Comparing Individual Long-Term Care Insurance To Group
Senator Edward Kennedy's national Long Term Care Insurance plan called CLASS Act and the reform talk about the health insurance system have caused much public debate. While the focus is on the cost and the effectiveness of the proposed plans author Allen Jesson asks the following question. Which is better, individual Long Term Care Insurance or group plans for seniors?
More and more companies are beginning to offer long-term care insurance (LTCI) to their employees as part of an overall health care benefits package. And since buying group medical insurance is usually a way to get lower insurance rates, most people automatically assume that the same is true with LTCI policies.
However, in most cases individual LTCI policies will be able to offer not only lower premiums, but also better benefits if they are examined in a true apple to apples comparison. Group LTCI can be a good answer for those who have severe health problems, as they may be able to qualify under the simplified underwriting procedures. The same lenient qualifications also drive up the cost of coverage for everyone else in the group.
That is why most individual long term care insurance policies actually cost less for relatively healthy applicants, the underwriting procedures in use effectively screen out most of those costly severe health cases. One of the ways that group long term care insurance companies hide or mask the increased cost of their policies is by not including an automatic inflation benefit as part of the premium. They typically tell you that they are providing a 5% compound inflation protection, but they do it as something called a Future Purchase Option. This means that they will come back every three years or so to make an offer based on an additional 5% compound increase in benefits.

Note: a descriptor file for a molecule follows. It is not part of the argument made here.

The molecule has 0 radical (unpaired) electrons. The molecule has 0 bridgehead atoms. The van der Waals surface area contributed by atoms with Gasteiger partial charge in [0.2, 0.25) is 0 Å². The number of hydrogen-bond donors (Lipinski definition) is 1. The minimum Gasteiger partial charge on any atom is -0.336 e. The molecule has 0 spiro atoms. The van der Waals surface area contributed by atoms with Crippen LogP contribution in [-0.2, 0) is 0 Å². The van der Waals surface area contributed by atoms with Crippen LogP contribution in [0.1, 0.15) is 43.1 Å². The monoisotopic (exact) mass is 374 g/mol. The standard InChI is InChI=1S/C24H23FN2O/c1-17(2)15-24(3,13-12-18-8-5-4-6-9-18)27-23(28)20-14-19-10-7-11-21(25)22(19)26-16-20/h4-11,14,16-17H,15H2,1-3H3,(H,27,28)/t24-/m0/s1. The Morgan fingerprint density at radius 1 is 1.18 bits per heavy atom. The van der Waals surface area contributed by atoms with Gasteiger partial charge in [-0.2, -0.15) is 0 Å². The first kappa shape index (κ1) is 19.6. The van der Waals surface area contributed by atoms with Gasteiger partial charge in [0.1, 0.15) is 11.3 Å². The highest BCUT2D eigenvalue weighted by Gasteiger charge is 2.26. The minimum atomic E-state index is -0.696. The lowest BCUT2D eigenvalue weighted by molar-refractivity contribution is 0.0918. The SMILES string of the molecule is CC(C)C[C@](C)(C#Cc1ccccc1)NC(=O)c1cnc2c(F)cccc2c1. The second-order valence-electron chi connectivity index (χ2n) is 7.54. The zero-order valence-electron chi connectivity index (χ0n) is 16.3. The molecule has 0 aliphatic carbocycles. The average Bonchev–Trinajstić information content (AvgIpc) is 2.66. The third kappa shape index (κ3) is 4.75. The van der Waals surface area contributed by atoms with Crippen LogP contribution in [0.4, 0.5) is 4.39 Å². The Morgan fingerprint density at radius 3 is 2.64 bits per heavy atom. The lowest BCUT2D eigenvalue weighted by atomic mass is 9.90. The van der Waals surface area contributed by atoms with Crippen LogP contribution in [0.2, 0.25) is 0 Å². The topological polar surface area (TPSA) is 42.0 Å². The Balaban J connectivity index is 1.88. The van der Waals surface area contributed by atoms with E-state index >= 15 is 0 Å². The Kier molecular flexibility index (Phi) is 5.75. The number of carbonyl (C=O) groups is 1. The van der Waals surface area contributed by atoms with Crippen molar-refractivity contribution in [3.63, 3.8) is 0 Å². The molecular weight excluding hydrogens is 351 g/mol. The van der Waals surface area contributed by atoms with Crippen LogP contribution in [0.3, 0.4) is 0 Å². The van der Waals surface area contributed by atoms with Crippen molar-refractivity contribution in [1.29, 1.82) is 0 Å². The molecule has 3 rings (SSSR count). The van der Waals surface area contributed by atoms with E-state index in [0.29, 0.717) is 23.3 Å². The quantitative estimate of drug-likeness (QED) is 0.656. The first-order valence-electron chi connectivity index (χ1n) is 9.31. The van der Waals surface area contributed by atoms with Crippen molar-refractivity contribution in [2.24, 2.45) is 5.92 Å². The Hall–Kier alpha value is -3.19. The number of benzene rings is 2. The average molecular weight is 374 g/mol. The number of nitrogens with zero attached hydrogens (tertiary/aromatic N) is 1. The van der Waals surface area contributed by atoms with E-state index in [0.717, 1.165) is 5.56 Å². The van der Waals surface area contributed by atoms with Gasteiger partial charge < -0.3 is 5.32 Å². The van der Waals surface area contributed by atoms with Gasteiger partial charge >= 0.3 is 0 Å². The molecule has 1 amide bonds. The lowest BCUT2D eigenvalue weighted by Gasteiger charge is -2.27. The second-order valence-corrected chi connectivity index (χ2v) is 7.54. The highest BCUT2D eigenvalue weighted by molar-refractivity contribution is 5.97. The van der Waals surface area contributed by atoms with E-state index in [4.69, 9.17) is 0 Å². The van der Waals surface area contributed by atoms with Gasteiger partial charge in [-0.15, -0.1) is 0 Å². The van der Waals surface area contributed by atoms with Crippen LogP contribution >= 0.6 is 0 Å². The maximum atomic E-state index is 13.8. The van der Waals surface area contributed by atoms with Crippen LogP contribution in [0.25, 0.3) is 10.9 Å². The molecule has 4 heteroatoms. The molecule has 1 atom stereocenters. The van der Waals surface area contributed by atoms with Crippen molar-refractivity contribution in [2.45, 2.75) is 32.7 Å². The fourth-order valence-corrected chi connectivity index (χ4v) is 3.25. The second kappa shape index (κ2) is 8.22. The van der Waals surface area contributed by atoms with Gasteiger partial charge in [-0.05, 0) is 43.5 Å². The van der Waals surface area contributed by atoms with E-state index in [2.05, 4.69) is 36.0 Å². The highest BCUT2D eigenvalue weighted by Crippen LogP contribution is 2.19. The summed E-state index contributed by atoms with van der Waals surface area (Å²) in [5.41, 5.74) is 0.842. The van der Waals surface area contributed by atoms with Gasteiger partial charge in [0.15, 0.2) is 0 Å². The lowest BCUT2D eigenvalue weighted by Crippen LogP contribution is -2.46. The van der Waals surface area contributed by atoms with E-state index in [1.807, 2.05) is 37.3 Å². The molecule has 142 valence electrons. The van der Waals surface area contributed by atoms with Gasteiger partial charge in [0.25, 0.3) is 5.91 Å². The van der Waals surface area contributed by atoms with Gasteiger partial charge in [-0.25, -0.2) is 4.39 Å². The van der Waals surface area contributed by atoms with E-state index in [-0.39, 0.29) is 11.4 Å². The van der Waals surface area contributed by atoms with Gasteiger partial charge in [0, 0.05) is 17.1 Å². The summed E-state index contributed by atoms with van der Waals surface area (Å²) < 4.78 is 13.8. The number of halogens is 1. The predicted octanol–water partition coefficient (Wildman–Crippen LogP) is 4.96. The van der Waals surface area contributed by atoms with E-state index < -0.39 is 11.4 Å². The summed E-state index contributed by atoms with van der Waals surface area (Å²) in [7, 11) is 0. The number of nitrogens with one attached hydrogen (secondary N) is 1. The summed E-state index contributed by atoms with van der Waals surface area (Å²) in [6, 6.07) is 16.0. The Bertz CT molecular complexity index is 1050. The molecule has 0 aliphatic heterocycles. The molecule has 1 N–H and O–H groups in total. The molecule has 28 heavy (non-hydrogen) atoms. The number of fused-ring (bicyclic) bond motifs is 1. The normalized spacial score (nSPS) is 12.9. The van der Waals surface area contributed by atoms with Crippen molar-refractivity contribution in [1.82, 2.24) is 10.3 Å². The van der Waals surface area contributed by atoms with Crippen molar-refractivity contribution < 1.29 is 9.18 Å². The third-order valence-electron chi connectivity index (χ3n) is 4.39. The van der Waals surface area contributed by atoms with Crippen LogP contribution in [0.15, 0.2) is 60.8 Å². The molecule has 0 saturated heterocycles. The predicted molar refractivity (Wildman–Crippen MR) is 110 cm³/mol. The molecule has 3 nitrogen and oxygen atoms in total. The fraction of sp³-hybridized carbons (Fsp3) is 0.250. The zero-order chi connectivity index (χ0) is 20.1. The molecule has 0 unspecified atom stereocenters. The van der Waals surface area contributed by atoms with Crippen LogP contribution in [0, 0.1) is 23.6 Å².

This is the least expensive way to buy long term care insurance initially because the inflation protection is not built into the premium.
The problem is that it is the most expensive way to buy long term care insuranceover the life of the policy because you are buying additional protection every three years at a later age. Moreover, you are paying for that additional protection at that later age instead of the age when you originally purchased the policy.
Therefore, these kinds of long term care insurance policies often wind up costing the policyholder twice as much or more over the life of the policy as if they had just bought the automatic inflation protection built into the policy at inception. Another method that group policies use to lower premiums by providing less coverage is reducing the home care benefit to 50 to 75% of the daily benefit. This may indeed lower costs, but it is not helping policyholders accomplish what they usually want most: to stay at home and remain as independent as possible for as long as they can.
Of course, some long term care insurance group policies can be a very good value, but it always pays to compare them to individual policies using identical benefit features to make the comparison fair.
Written by Allen Jesson - www.gilbertguide.com/